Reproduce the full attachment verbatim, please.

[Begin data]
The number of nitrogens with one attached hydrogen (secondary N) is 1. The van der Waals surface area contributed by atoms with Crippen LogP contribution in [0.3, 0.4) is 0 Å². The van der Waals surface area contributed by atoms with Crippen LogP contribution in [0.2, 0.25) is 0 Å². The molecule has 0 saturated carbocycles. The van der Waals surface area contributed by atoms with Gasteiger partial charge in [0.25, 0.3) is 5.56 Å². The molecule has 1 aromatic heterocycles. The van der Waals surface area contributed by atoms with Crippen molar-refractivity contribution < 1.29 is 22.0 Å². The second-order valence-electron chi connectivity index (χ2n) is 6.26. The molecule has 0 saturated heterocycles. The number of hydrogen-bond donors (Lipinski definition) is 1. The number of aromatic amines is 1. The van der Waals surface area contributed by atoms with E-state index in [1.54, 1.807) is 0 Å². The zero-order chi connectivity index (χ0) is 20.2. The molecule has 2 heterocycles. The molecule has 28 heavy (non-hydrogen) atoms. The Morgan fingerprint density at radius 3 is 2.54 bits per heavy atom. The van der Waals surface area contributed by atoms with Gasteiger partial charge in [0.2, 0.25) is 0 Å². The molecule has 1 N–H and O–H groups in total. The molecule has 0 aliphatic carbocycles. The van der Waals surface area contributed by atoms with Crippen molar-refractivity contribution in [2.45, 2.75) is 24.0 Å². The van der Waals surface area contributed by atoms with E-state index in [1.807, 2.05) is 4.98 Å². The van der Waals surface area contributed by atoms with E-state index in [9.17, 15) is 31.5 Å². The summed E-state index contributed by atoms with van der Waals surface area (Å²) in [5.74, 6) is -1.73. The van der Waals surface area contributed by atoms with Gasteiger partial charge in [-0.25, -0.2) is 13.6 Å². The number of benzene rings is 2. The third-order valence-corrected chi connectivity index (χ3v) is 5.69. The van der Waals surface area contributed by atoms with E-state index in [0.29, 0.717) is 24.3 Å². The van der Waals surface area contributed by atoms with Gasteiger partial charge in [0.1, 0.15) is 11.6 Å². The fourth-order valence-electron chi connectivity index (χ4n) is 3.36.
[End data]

The number of nitrogens with one attached hydrogen (secondary N) is 1. The van der Waals surface area contributed by atoms with Crippen LogP contribution in [0.3, 0.4) is 0 Å². The van der Waals surface area contributed by atoms with Crippen LogP contribution in [0.2, 0.25) is 0 Å². The molecule has 0 saturated carbocycles. The van der Waals surface area contributed by atoms with Gasteiger partial charge in [0.25, 0.3) is 5.56 Å². The molecule has 1 aromatic heterocycles. The van der Waals surface area contributed by atoms with Crippen molar-refractivity contribution < 1.29 is 22.0 Å². The second-order valence-electron chi connectivity index (χ2n) is 6.26. The molecule has 0 saturated heterocycles. The number of hydrogen-bond donors (Lipinski definition) is 1. The number of aromatic amines is 1. The van der Waals surface area contributed by atoms with E-state index in [1.54, 1.807) is 0 Å². The zero-order chi connectivity index (χ0) is 20.2. The molecule has 2 heterocycles. The molecule has 28 heavy (non-hydrogen) atoms. The Morgan fingerprint density at radius 3 is 2.54 bits per heavy atom. The van der Waals surface area contributed by atoms with Gasteiger partial charge in [0.2, 0.25) is 0 Å². The molecule has 1 N–H and O–H groups in total. The molecule has 0 aliphatic carbocycles. The van der Waals surface area contributed by atoms with Crippen molar-refractivity contribution in [2.45, 2.75) is 24.0 Å². The van der Waals surface area contributed by atoms with E-state index in [1.807, 2.05) is 4.98 Å². The van der Waals surface area contributed by atoms with E-state index in [9.17, 15) is 31.5 Å². The summed E-state index contributed by atoms with van der Waals surface area (Å²) in [5.74, 6) is -1.73. The van der Waals surface area contributed by atoms with Gasteiger partial charge in [-0.25, -0.2) is 13.6 Å². The number of benzene rings is 2. The third-order valence-corrected chi connectivity index (χ3v) is 5.69. The van der Waals surface area contributed by atoms with E-state index in [0.29, 0.717) is 24.3 Å². The van der Waals surface area contributed by atoms with Gasteiger partial charge in [0.1, 0.15) is 11.6 Å². The fourth-order valence-electron chi connectivity index (χ4n) is 3.36.